Keywords in metadata

A common source of angst among metadata reviewers as well as metadata creators and editors, keywords are subject to a number of misconceptions. Our purpose here is to help clarify the issues and reduce the angst.

Keywords as categories for which your data are relevant

  • Subjects about which your data have something to say
    • Things you measured
    • Places where you made your measurements
    • Methods by which you measured or observed things or analyzed your observations
  • Aspects of the data package, format, contents, or documentation that, compared with other data, might be similar to some and not to others
    • Product type
    • Data format
  • Problems for which your data might be seen as a helpful resource
    • Climate change
    • Mineral availability
  • Names of things with which you want your data to be associated
    • Program name
    • Project name

Types or names?

Keywords can be types or names, but people will associate many different ideas with named things:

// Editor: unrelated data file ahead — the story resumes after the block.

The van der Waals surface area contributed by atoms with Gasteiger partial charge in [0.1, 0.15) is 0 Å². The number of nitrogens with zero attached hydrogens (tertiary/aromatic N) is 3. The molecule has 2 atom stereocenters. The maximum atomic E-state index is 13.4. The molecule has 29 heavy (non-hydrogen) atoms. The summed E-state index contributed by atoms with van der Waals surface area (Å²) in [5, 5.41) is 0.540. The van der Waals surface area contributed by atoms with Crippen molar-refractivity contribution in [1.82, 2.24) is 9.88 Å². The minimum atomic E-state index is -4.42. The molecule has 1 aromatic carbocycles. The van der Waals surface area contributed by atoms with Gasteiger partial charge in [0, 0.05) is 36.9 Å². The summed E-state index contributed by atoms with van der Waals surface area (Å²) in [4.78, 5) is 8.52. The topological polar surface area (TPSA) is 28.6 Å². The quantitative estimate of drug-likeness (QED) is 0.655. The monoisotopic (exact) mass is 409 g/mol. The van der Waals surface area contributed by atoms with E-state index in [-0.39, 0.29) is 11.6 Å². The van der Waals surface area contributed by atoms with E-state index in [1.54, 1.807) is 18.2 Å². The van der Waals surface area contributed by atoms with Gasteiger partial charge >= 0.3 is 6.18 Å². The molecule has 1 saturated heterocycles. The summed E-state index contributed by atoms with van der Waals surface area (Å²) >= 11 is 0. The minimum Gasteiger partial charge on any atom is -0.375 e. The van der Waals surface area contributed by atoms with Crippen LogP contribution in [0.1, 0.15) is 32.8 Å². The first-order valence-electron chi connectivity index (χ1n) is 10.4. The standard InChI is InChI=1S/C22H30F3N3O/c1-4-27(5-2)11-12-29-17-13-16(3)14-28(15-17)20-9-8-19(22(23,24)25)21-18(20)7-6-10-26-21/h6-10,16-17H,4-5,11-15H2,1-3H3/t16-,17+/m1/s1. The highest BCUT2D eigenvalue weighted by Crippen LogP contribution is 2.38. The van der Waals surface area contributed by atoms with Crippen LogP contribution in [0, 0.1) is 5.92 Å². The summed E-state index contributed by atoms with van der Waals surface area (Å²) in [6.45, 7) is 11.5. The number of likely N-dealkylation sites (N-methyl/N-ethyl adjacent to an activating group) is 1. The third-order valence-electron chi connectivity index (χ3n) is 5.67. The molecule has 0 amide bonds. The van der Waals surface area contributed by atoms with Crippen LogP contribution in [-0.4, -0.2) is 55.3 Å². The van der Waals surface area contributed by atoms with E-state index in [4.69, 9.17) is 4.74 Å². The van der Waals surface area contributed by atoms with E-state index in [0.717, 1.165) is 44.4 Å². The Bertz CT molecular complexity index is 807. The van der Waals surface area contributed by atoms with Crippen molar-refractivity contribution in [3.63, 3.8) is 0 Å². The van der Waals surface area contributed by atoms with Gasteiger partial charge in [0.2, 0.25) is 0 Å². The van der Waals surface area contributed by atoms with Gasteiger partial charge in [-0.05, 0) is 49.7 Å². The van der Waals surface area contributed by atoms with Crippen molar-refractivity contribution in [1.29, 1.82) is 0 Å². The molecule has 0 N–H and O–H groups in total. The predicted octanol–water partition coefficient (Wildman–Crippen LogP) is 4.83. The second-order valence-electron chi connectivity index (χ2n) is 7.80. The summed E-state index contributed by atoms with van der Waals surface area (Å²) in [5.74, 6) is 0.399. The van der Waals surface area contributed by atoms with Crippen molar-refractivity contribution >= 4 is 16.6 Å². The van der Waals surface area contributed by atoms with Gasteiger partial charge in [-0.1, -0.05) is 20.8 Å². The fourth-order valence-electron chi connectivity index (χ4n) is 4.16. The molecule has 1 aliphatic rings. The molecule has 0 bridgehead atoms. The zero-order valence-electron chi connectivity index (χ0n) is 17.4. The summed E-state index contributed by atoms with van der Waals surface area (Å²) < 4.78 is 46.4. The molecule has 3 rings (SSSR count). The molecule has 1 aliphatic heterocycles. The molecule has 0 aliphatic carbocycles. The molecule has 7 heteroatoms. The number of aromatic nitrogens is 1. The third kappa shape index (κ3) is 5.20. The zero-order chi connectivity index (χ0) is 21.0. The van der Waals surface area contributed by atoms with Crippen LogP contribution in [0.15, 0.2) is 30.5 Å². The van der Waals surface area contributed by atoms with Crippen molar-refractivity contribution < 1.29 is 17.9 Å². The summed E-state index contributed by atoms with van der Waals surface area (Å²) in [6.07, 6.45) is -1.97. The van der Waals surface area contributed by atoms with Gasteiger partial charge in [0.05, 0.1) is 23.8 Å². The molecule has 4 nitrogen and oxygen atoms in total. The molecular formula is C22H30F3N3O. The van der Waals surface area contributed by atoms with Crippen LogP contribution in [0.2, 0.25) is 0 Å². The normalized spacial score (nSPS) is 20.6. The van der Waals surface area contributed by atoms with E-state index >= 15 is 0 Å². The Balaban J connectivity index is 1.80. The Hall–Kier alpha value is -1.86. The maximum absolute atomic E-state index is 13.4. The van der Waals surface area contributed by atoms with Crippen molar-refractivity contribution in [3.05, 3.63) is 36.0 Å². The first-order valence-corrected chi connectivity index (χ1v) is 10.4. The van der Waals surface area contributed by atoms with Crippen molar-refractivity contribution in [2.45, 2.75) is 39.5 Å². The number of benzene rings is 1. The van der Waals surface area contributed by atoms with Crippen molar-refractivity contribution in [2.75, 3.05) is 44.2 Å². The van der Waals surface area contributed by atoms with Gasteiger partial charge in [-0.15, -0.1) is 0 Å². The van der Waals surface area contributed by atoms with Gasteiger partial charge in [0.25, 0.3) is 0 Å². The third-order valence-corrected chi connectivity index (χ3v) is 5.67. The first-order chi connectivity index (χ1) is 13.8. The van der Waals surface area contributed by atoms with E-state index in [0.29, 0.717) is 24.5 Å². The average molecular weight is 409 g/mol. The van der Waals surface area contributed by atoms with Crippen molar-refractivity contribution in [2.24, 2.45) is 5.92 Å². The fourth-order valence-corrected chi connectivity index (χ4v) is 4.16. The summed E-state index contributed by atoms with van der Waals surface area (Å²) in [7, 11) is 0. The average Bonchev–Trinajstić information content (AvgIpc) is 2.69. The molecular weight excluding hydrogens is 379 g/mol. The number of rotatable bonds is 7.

How keywords might be used after you're finished your review

How to evaluate the choice of keyword thesauri

  • For concepts that are represented in common controlled vocabularies, terms should be taken from those vocabularies and should be spelled correctly.
  • For special concepts or identifiers that aren't in controlled vocabularies, use "None" as the thesaurus name.
  • How to evaluate the choices of keywords

    • Secondary validation of metadata may help with well-supported vocabularies
    • Manual analysis would be required for specialized vocabularies
    But in general,
    • Will the keywords help with precision and recall if they are used to include or exclude these data in a search?
      • Precision: Results include only what you expect
      • Recall: Results include everything you expect

    Who, really, should be putting keywords into metadata?

    • Metadata authors often know only their own work
    • Metadata editors often know only the work of their own office
    • People who manage data collections see more diverse information
    • Library catalogers traditionally carried out this function